After a slow start, Erdrich rewards the patient reader with a rich and wonderful tale reminding us that evil can never be redeemed by more evil.

Fleur Pillager travels to the 1920s era city of Minneapolis, seeking to retrieve the land swindled from her by a wealthy white man -- or to take his life in return. What appears to be a straighforward mission of revenge and retribution is twisted into something far more complex.

The multiple narrators reveal things bit by bit, bouncing between Fleur's life in the city and the lives of her extended family members still living on the reservation, including most notably old Nanapush, who is having his own struggles with keeping Margaret, the wife of his heart, out of the clutches of an old enemy and former brother-in-law.

Nanapush and Margaret's relationship, frankly, is much more interesting than Fleur's with James Mauser. The old man's battle with a pesky fly (who may be the shape-changed spirit of his rival for Margaret) is much reminiscent of parts of Erdrich's "Love Medicine", with its same sweet humor.

There's also a layer to the story dealing with language, with the power of names, and with the power of women to channel healing through their labors. Women, Erdrich says through Margaret, "turn things inside out and set them right." Including, eventually, Fleur.
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LibraryThing member Stahl-Ricco
“She threw out one soul and it came back hungry.”

This is the story of Fleur, also known as Four Souls. “She had come to kill and humiliate and take back her land…” . A tale of revenge. Revenge directed at a man named Mauser, who she heals “… in order to wreck him in good condition…” so she could “… take satisfaction in vengeance.”

I very much enjoyed Fleur's story, full of vengeance, sadness, and loss. The other story thread, about Nanapush, his wife, and her dress, was not as strong. Though when it entwined with Fleur's, it improved greatly! I just wish the book had been a bit longer!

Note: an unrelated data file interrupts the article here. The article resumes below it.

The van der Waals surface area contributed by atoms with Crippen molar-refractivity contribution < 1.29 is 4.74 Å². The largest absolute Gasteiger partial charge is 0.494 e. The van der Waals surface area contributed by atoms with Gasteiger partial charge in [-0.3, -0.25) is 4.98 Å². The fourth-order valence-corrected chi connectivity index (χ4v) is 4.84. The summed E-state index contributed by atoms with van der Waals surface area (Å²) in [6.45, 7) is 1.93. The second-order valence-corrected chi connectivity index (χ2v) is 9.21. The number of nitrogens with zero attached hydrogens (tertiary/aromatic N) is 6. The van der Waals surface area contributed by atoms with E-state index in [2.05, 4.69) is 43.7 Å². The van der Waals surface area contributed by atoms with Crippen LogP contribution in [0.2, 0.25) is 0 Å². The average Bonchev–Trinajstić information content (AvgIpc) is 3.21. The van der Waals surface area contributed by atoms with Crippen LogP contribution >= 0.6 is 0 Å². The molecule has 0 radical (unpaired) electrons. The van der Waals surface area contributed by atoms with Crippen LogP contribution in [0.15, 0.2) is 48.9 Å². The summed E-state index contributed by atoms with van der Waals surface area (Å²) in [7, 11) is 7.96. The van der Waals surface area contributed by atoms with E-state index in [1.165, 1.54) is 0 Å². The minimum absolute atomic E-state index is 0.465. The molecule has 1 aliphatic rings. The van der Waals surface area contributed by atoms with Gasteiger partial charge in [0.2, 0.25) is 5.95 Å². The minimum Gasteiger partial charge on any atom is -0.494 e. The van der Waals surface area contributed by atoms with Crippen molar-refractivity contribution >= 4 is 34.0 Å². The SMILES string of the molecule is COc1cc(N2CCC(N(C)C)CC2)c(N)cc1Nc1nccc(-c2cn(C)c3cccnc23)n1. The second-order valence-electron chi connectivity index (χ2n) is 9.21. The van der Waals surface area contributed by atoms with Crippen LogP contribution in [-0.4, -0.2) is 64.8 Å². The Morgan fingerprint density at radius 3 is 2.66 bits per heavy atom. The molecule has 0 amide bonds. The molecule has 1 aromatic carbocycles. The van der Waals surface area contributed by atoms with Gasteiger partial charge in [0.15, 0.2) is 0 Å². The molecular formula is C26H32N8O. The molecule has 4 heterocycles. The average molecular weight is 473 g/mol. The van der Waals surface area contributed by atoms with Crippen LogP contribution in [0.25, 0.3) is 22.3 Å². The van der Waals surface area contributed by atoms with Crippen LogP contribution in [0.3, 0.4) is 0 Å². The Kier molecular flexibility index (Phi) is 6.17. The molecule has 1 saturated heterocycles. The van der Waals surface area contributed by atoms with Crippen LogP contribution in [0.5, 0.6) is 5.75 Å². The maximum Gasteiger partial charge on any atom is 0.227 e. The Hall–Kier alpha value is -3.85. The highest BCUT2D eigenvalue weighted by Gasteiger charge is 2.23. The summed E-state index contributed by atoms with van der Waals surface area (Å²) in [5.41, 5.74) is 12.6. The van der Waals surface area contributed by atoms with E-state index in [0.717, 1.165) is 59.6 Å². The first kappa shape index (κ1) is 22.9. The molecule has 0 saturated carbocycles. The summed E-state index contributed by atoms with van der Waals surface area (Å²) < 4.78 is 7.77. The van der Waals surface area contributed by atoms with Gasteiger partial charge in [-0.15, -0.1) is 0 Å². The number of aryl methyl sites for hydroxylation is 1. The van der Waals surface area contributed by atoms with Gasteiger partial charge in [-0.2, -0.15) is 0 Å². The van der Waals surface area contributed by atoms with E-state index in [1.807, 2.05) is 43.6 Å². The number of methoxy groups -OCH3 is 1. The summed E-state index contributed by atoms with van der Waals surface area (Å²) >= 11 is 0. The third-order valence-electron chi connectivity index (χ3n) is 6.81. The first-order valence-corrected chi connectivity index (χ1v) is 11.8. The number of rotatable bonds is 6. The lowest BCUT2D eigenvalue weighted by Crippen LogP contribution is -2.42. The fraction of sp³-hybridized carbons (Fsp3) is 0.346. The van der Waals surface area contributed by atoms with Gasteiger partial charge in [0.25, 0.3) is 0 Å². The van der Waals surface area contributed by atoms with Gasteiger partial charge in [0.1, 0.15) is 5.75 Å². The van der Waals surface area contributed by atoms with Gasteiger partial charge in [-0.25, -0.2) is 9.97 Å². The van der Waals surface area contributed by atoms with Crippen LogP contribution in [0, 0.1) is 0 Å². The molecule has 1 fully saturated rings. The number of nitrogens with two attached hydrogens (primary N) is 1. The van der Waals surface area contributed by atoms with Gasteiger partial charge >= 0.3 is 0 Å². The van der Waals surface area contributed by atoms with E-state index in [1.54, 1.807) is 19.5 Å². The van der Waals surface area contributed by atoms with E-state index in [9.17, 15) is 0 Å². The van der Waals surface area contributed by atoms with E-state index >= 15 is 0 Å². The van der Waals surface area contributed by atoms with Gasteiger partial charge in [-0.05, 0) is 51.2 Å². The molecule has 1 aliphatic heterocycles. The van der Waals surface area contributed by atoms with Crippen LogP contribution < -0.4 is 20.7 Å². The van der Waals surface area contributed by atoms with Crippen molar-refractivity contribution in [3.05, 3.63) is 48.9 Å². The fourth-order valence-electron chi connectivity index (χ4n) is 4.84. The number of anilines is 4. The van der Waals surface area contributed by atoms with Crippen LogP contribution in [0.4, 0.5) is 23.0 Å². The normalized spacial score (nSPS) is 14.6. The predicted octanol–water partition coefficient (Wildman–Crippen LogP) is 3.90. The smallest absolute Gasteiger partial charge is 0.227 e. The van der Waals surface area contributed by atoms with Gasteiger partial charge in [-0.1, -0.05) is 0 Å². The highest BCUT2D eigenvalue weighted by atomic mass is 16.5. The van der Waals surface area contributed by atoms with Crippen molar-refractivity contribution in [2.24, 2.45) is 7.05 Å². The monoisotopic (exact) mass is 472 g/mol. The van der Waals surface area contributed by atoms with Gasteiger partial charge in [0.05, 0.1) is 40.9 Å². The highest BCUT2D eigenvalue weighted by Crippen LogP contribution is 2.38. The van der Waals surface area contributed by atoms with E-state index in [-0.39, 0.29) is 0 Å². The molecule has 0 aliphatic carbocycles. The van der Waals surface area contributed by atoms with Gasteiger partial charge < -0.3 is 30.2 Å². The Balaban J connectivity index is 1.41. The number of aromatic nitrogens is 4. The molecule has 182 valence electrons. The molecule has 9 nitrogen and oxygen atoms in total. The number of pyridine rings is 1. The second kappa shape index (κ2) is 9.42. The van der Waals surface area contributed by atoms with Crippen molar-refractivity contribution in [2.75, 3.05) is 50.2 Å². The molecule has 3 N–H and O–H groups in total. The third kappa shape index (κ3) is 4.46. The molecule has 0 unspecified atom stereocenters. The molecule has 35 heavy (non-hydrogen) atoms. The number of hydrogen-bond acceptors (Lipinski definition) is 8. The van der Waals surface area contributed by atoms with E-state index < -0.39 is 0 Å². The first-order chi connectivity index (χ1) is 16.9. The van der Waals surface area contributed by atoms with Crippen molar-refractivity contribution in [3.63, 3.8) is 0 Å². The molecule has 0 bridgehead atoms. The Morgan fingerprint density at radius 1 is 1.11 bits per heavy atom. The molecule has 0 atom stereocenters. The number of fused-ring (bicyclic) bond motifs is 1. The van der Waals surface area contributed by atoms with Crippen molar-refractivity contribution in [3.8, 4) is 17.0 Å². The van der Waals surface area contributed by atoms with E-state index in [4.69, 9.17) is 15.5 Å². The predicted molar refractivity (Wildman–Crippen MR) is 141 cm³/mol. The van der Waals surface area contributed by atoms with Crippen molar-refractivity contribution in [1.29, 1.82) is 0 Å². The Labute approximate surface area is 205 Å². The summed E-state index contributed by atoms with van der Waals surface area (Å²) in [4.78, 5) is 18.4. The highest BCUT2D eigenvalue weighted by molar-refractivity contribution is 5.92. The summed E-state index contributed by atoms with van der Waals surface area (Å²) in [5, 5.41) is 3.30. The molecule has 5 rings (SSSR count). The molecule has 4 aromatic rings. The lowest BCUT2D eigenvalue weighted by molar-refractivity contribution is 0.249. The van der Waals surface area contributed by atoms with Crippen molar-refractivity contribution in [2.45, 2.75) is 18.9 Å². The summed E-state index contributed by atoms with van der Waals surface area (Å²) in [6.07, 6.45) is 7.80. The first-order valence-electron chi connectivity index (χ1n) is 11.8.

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LibraryThing member rynk
If we're living in a moment about power and privilege, here's one way to move the discussion forward. It's a tale about am Ojibwe woman's plan for revenge on the lumber baron who took her land. Once embedded in his home, he becomes not her victim but her possession, and possessions prove to be tricky things. The main narrators are a spinster in the household who turns from greed to generosity, and a tribal elder who makes himself the butt of a comic subplot about rage in relationships. It's complicated, in other words, and beautifully told.
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LibraryThing member christinejoseph
@ Indian seeking revenge for land — intertwined with many stories + twists

Four Souls begins with Fleur Pillager's journey from North Dakota to Minneapolis, where she plans to avenge the loss of her family's land to a white man. After a dream vision that gives her a powerful new name, Four Souls, she enters the household of John James Mauser. A man notorious for his wealth and his mansion on a hill, Mauser became rich by deceiving young Indian women and taking possession of their ancestral lands. What promises to be a straightforward tale of revenge, however, slowly metamorphoses into a more complex evocation of human nature.… (more)
LibraryThing member DrFuriosa
This is another novel about Fleur Pillager, but this time told in her time living amongst white folx and how her son came to be. Nanapush makes an appearance, as well, as does another woman whose story arc takes a surprising and moving turn. Worth the read if you've invested in this sequence of books.